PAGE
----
Last month, SpaceX became the operator of the world’s largest number of active satellites. It is known that as of the end of January 2020, the company had 242 satellite orbiting the planet, and planned to launch another 42 000 within the next decade. As stated by the founder of the company SpaceX Elon Musk, the launch of such a large number of artificial satellites is only part of an ambitious project to provide global Internet access around the world. However, according to a study published on the portal livescience.comhuge number of satellites in orbit could become a threat to humanity. So what is the catch the active deployment of orbital objects that are used primarily for communication?
Is it possible to hack the orbital satellites?
The beginning of the twenty-first century can rightly be called the era of the conquest of orbital space Lands by private enterprises. So, besides those already mentioned above, the company SpaceX to orbit our blue planet is already out of device giants such as Amazon, based in the UK OneWeb, as well as a number of other firms who are willing to bring into space thousands of satellites.
These new devices are able to revolutionize many aspects of our everyday lives — from providing Internet access in remote corners of the globe to environmental monitoring. However, the lack of standards and rules of cybersecurity for commercial satellites endangers the security of most developed countries in the world that can be truly vulnerable to cyber conflict.
So, if hackers manage to take control of even the smallest number of satellites, the consequences of such an incident can be devastating. Hackers might be able to jam or spoof satellite signals, creating chaos inside a given state and the breaking performance of the electric, water and transport networks.
In addition, due to the fact that most new satellites have their own engines that allows the devices to move in space, hackers could change the orbit of satellites and make them crash into each other or even in the International space station.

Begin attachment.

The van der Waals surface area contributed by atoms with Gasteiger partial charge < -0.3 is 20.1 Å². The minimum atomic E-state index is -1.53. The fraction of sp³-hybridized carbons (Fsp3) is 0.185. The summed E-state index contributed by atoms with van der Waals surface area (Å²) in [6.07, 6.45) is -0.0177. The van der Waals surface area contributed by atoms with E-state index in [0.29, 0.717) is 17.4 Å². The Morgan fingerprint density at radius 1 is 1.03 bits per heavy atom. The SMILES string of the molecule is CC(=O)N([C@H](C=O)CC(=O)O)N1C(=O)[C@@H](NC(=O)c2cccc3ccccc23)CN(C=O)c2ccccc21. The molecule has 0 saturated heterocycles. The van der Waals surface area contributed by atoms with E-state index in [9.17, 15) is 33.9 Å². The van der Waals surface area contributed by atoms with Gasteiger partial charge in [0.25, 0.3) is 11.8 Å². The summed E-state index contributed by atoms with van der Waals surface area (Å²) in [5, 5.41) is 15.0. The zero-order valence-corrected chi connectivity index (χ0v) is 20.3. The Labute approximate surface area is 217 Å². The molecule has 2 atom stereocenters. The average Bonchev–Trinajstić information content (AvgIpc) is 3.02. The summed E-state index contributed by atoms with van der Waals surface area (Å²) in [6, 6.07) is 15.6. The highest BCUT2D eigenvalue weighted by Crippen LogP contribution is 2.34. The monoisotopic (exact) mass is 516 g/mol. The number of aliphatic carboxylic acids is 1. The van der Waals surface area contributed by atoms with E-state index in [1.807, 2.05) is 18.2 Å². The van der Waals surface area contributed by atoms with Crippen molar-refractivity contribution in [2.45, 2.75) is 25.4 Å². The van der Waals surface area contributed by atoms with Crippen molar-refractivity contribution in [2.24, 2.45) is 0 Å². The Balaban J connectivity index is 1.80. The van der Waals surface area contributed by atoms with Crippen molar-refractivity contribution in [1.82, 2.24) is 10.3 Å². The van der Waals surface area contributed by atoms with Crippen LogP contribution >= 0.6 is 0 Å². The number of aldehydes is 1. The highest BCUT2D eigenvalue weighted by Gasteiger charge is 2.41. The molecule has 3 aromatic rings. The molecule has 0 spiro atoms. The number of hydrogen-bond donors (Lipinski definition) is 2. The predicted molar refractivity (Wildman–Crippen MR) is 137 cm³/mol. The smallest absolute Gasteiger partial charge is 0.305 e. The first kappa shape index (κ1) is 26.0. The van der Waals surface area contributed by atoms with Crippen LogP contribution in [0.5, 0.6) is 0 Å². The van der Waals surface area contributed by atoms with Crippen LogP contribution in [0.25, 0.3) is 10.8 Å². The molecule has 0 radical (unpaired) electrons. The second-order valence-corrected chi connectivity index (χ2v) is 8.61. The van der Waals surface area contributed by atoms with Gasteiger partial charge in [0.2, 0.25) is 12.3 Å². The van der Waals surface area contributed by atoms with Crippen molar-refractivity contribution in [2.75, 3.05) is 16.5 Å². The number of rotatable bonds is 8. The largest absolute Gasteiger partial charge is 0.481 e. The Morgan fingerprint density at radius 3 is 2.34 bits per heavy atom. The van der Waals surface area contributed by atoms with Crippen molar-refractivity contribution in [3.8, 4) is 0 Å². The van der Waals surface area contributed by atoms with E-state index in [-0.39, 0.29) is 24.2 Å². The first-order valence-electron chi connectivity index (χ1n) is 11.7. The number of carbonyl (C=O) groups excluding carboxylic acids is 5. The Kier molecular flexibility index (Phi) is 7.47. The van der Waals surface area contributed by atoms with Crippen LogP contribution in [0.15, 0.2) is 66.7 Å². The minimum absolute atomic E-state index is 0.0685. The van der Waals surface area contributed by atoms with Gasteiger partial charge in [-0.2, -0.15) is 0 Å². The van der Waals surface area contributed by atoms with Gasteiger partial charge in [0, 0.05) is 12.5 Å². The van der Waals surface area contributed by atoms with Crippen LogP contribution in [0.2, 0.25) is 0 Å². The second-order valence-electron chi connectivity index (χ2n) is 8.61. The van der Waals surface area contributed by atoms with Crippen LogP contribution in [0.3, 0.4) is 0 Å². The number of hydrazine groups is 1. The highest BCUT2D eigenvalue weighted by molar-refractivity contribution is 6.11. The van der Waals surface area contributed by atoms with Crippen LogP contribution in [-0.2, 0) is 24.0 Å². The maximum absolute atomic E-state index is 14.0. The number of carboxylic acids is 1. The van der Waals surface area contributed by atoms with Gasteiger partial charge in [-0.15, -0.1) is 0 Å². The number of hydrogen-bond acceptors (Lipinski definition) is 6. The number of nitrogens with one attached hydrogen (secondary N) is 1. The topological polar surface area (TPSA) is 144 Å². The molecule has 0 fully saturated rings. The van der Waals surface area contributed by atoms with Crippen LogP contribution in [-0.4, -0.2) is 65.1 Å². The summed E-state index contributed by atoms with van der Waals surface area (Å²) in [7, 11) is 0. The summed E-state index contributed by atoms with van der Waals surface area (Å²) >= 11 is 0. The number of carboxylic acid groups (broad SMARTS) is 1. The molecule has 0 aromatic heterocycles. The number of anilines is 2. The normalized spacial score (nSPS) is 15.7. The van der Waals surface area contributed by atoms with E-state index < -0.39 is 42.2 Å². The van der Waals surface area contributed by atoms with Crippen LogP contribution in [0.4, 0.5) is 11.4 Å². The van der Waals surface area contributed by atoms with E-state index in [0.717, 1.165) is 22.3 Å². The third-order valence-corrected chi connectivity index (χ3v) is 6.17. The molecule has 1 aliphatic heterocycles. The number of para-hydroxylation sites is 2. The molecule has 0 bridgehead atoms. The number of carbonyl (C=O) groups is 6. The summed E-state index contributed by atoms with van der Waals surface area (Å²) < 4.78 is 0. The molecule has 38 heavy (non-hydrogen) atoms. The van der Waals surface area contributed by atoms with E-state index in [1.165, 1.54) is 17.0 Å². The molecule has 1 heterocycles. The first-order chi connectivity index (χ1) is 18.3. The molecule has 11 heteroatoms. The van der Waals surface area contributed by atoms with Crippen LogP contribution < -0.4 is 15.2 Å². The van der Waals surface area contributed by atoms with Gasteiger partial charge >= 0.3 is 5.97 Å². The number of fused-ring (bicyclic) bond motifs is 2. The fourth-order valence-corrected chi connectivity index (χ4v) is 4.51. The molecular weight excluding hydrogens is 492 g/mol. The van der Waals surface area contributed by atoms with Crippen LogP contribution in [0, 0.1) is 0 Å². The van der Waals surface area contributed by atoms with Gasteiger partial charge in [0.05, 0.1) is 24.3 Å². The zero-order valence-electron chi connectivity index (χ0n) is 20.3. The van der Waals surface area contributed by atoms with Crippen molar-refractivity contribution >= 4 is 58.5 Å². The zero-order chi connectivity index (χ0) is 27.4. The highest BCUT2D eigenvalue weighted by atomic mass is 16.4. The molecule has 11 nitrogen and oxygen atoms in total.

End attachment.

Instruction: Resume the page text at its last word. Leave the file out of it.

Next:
The complexity of manufacturing satellites, forced to participate in the process of creating several groups of different manufacturers. Currently the organization — direct the owners of the satellites often pass the management of orbital devices in a special outsourcing companies. With each such step, the potential vulnerability of the equipment increases, as modern hackers have many opportunities to penetrate even the most secure system. Furthermore, it is known that the most vulnerable to attack are tiny satellites, CubeSats, used in scientific and educational purposes a number of universities and even schools. Hacking these devices weighing from 100 grams to 1 kilogram may be incredibly an easy task even for not very experienced hacker, having at its disposal a specialized terrestrial antenna.
The first case of seizure of the control of the satellite occurred in 1998, when hackers seized control of a German-American ROSAT satellite. The attackers then instructed the satellite to direct its solar panels directly at the Sun, which instantly fried his battery and made a satellite useless. A similar case occurred in the UK just a year after the first incident. Then the hackers held “hostage” satellites SkyNet with the ransom.
Due to the fact that currently there are no specific standards for the protection of satellites in the orbital space as a special body to regulate cybersecurity, responsible for the satellites falls on their manufacturers. However, even for companies that attach great importance to cyber security, the costs associated with ensuring the security of each component can be prohibitive and may even exceed the cost of the satellite.